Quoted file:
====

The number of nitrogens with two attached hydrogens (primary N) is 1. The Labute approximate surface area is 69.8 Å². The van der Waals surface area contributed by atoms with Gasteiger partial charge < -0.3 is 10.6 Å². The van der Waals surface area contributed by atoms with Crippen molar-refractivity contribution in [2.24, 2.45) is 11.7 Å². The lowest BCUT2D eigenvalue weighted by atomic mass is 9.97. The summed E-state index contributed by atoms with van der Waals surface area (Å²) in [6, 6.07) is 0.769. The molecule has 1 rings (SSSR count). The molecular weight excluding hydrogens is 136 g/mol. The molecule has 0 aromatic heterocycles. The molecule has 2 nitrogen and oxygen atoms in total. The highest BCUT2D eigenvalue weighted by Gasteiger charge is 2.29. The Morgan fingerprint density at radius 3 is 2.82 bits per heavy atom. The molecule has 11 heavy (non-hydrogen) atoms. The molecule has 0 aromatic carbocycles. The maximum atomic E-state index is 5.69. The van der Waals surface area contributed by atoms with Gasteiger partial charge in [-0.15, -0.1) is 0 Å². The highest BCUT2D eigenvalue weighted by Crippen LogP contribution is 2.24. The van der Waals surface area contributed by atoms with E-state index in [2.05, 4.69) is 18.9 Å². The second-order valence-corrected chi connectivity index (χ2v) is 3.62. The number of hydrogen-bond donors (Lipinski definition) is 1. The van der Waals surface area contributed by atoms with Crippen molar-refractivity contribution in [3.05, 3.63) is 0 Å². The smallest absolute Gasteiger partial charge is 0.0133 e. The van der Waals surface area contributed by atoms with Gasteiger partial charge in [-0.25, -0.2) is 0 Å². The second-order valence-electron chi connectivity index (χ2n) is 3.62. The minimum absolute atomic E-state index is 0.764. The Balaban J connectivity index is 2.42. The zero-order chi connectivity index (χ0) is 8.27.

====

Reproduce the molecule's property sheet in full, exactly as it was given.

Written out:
The number of nitrogens with two attached hydrogens (primary N) is 1. The Labute approximate surface area is 69.8 Å². The van der Waals surface area contributed by atoms with Gasteiger partial charge < -0.3 is 10.6 Å². The van der Waals surface area contributed by atoms with Crippen molar-refractivity contribution in [2.24, 2.45) is 11.7 Å². The lowest BCUT2D eigenvalue weighted by atomic mass is 9.97. The summed E-state index contributed by atoms with van der Waals surface area (Å²) in [6, 6.07) is 0.769. The molecule has 1 rings (SSSR count). The molecular weight excluding hydrogens is 136 g/mol. The molecule has 0 aromatic heterocycles. The molecule has 2 nitrogen and oxygen atoms in total. The highest BCUT2D eigenvalue weighted by Gasteiger charge is 2.29. The Morgan fingerprint density at radius 3 is 2.82 bits per heavy atom. The molecule has 11 heavy (non-hydrogen) atoms. The molecule has 0 aromatic carbocycles. The maximum atomic E-state index is 5.69. The van der Waals surface area contributed by atoms with Gasteiger partial charge in [-0.15, -0.1) is 0 Å². The highest BCUT2D eigenvalue weighted by Crippen LogP contribution is 2.24. The van der Waals surface area contributed by atoms with E-state index in [2.05, 4.69) is 18.9 Å². The second-order valence-corrected chi connectivity index (χ2v) is 3.62. The number of hydrogen-bond donors (Lipinski definition) is 1. The van der Waals surface area contributed by atoms with Crippen molar-refractivity contribution in [3.05, 3.63) is 0 Å². The smallest absolute Gasteiger partial charge is 0.0133 e. The van der Waals surface area contributed by atoms with Gasteiger partial charge in [-0.25, -0.2) is 0 Å². The second-order valence-electron chi connectivity index (χ2n) is 3.62. The minimum absolute atomic E-state index is 0.764. The Balaban J connectivity index is 2.42. The zero-order chi connectivity index (χ0) is 8.27.